How classical guitars are made and with what materials

Making a musical instrument is not easy, but requires hard work. For example, the luthier who makes an acoustic guitar must select the woods and prepare them for use. Later, he shapes each part of the instrument and paints it. All this must be done very carefully so that the guitar is beautiful and tunes correctly.


What woods can be used

The palo santo from India is widely used for the body, but almost always for the sides, due to its beauty and sound, in addition, the Honduran cedar for the mango and the Canadian cedar for the soundboard. These are exotic woods and, although they are not in danger of extinction, sometimes the price is very high, due to the high demand and low supply. However, it is also possible to find various cheap woods of this type on the market , especially on the Internet.

Another widely used wood is ebony for the fingerboard, which is an almost black wood in nature, which gives a touch of elegance to guitars.

Of course, even though the wood is of good quality, it must be left to dry for 2 years at 80 degrees of humidity, because in this way the resin will come out through the pores. If the fabricator does not do this step well, the wood can split quickly.


Sawing and cutting

Once the wood has dried correctly, the luthier proceeds to saw and cut it, giving the shape to each part of the guitar, for example, the top, back, sides, soundhole, rosette, neck, etc. For this, the manufacturer uses molds with the predetermined shapes, so that the sound does not vary too much between one guitar and another.

The fingerboard is on the handle and the head will be at the end, in the latter there are the holes where the specialist will later mount the pegbox.




Guitar mounting

First, the luthier joins the handle with the hoops through glue and precise molds. Next, press and fit the sides, reinforcing them with cedar bars so that they do not lose their shape, since these are what give the classic design of the guitar.

Once the rings are reinforced, the lid is assembled, in which a hole commonly called the mouth must first be opened. The sound of the instrument will come out of the latter. In addition, we mention that with the skeleton of the instrument ready, the manufacturer will place the back of the guitar, thus completing the assembly of the soundboard.

When the luthier places the glue to join all the pieces, he uses a pressing machine, since with it he will be able to do this with greater precision. Of course, you must wait a reasonable time for the glue to dry completely. Afterwards, it is necessary to place the ebony fingerboard on the neck of the guitar, in this way it is possible to mount the frets, which are normally 19, but some musicians ask the luthiers for guitars of up to 20 frets or more.

With the body and handle ready, the fabricator will have to proceed with the bridge. In this part of the manufacture, great care must be taken, since the bridge is the one that will support the 46 kg tension provided by the strings. Also, if the bridge is not positioned correctly, the tuning of the instrument will not be optimal.

Likewise, the craftsman must install the nut, which together with the bridge will regulate the height and tension of the strings. The nut goes to the top of the neck and is the one that divides the head with the fingerboard. On the other hand, there is the bridge bone, which must be cow, like the nut.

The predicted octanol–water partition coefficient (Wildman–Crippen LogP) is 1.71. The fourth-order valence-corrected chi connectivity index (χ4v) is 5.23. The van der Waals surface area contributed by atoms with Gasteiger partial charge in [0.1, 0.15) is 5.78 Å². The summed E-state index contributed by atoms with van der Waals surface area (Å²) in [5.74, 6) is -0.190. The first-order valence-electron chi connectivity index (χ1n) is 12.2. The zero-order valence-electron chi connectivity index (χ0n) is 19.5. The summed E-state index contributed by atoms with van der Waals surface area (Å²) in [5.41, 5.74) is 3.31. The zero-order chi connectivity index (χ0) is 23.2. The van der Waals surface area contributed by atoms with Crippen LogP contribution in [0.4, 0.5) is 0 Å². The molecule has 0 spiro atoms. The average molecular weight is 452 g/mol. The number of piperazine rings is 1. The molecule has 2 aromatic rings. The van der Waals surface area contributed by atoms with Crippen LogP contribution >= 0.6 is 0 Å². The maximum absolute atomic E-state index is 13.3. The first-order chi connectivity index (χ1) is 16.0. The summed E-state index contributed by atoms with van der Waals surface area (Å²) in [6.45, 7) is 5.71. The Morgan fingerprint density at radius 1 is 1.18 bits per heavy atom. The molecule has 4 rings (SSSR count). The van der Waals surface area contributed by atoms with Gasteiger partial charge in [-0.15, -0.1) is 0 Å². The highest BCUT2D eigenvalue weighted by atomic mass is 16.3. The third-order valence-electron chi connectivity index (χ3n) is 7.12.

Guitar beautification

The instrument must be beautiful, which attracts the attention not only of the ear, but also the eyes of the buyers. Therefore, after assembling all the pieces, the luthier cuts the excess wood at the edges of the soundboard or any area that requires it.

In addition to this, as part of the beautification we can mention the rosette that goes around the mouth of the guitar, which makes the instrument more elegant. There are even special borders for guitar that are mounted on the edges of the top and bottom. These can be black, brown or any color that fits the tones of the woods used.

The embellishment process is an artisan task, because it is normally not carried out by luthiers with machines, but by hand. An example of this is the final aesthetic touch, varnish and gloss, that is, the painting and polishing of the guitar. At this point, the luthier should not over-paint, or allow dust to get onto the instrument, at least not while the gloss is completely drying.

The manufacturer can then use a wet sandpaper, which helps even out the shine. Finally, you must polish the instrument so that it looks like a mirror, this will give it the decisive touch in terms of aesthetics.




Installing the headstock and strings

When performing the entire assembly and beautification process, the next thing to do is to place the tuner on the head of the instrument, which is held in place by several small screws. Most of the time, the tuners have black, white or ivory knobs. The color chosen will depend on the demands or preferences of the musician who will play the guitar. 

The strings are attached and wound on the pegbox, and thanks to this accessory the player can tune the instrument, giving them the necessary tension. Nylon strings are recommended as they are very durable and offer a warm tone, however there are also pig gut strings, which offer good sound. In addition to this, the manufacturer must install only 6 strings for a classical guitar, Mi, Si, Sol, Re, La, Mi.

On the other hand, we mentioned that in classical guitars some strings look like metal, but they are not. In other words, they are actually made with multiple nylon filaments, which in turn are wound with nickel, silver, copper, or some similar material. For that reason, many people confuse the last D, A and E strings with the metallic ones of Folk guitars.


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